Through consistent training, Maddie has gone from reacting to every dog in the environment, regardless of whether they are 100 yards away, or just on the other side of the sidewalk, to choosing to focus on her owner. 

We didn’t teach her how to sit, walk on a loose leash, or perform any of the other obedience behaviors trainers often use to help dogs overcome reactivity. 

We simply did two crucial things. 

  1. We rewarded Maddie for choosing to turn away from the environment and engage with her owner 
  2. We created an environment where Maddie could easily make that choice – we set her up for success 

In theory, the training wasn’t hard. In fact, Kelly had two basic tasks. Reward her dog for checking in, and set up her session so that her dog DID offer that check in. 

Seems simple enough. But it required practice. And it required completely uprooting old habits. It required repetition so that these behaviors went from novel to automatic. And more importantly, it required a willingness to constantly push the envelope. 

To confidently step into situations that were downright terrifying in the past…

Where Maddie’s behavior felt unpredictable and out of control…

Where significant trust was lost…

And it required we not fall victim to the emotions that set our minds and bodies on autopilot. To push away the stress, the embarrassment, and the fear and instead support the dog. 

Kelly practiced every day. And had she not been so committed, transforming Maddie’s behavior would have been an impossibility. 

But the more important piece of the puzzle is that Kelly willingly stepped into those areas that made her heart pound. 

She pushed through her fears to help her dog.

And when Maddie had a reaction, or had a setback, she dusted herself off and kept going.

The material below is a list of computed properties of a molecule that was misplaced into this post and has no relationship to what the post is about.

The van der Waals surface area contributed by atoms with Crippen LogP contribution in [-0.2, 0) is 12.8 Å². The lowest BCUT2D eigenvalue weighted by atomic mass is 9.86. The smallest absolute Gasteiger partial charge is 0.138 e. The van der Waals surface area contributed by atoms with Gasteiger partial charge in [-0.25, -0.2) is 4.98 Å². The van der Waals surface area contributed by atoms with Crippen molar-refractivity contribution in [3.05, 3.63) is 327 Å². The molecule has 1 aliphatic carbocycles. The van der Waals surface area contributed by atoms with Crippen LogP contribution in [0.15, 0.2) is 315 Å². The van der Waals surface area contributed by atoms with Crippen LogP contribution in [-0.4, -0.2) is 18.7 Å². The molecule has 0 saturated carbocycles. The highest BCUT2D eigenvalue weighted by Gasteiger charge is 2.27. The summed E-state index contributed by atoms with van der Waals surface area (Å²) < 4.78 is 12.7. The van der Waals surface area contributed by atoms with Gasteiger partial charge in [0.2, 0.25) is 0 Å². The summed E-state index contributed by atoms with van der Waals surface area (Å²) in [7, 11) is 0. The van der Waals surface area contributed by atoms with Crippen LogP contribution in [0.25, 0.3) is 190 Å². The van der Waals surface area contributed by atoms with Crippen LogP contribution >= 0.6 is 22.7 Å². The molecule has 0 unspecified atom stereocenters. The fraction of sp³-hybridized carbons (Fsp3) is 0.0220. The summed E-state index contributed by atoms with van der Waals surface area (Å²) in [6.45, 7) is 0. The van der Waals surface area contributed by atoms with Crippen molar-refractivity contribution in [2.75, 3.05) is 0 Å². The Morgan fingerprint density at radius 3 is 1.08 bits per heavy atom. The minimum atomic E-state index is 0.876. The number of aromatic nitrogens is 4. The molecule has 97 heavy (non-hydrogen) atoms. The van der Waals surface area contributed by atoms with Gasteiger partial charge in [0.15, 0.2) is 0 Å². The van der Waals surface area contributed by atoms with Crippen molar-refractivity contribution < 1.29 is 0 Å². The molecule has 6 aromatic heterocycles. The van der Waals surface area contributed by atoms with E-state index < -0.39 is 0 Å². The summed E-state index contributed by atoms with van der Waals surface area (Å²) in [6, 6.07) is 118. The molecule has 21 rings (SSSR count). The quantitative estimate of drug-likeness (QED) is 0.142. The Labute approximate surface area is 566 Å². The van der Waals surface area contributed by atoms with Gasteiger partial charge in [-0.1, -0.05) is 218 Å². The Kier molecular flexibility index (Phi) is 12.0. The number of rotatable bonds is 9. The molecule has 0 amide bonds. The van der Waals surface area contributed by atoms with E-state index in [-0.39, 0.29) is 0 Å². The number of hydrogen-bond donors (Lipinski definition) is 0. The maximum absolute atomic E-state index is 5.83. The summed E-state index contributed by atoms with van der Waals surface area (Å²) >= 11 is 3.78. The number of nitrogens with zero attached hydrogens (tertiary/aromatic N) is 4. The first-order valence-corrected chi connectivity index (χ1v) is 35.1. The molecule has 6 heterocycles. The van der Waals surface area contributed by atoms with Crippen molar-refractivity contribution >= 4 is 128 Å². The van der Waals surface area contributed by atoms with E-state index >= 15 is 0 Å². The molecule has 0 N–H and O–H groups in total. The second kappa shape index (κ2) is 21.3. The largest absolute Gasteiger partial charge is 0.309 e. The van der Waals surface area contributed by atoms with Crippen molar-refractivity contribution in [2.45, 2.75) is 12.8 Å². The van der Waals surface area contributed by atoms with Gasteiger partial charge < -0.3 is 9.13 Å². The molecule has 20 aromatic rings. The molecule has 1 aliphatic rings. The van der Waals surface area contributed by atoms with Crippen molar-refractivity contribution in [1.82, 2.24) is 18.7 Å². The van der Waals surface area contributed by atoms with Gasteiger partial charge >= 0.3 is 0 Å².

She never let the tough training sessions stop her on her quest to help her dog. 

Kelly says…

“It is difficult for me to find the words to express the depth of transformation that Meagan has set in motion. With each training session I work through MY fear of being hurt again, fear of running into a dog and shame and embarrassment that my dog behaves so erratically. Sometimes it feels personal, like Maddie’s behavior is my failure.   I frequently feel I am in a therapy session as I confront patterns of frustration, issues of control and observe my ego kicking and screaming.  Meagan compassionately listens and moves seamlessly from canine behavior to human psychology.  She shares, encourages and enlightens. Maddie and Meagan work flawlessly around other dogs and though I am frequently behind the curve, I am filled with gratitude and hope as I watch Maddie transcend her fears.”

I tell all of my students that reactivity is a team sport. And this is what makes it so challenging. 

Not only does your dog have to change their pattern of behaviors, and the emotions charging those behaviors, but you as your dog’s handler have to change your patterns too. And digging deep and overcoming your fears, your habits, and your control issues is perhaps the most challenging aspect of training. 

And here’s the tough love...

Regardless of how good your trainer is, if you are pulling on your dog’s leash, if you are stressed, and scared of a reaction, and if you’re constantly scanning the environment, heart pounding as other dogs approach, not only will you be ineffective in your training as your reflexes freeze in response to stress, but you’ll also be sending a message to your dog that there is cause for concern. And that can make any formerly reactive dog revert to old ways.

Kelly and Maddie have come SO far in their training together. Rather than avoiding other dogs, Kelly now seeks them out for the training opportunity that they are. And while there are still some trouble areas to work through, Maddie is now consistently choosing (no “commands” needed) Kelly over her environment, a profound transformation from the dog that moved through the environment, at the end of her leash, nose stuck to the ground, alternating between sniffing so hard it seemed like she was deaf, and scanning the environment for triggers.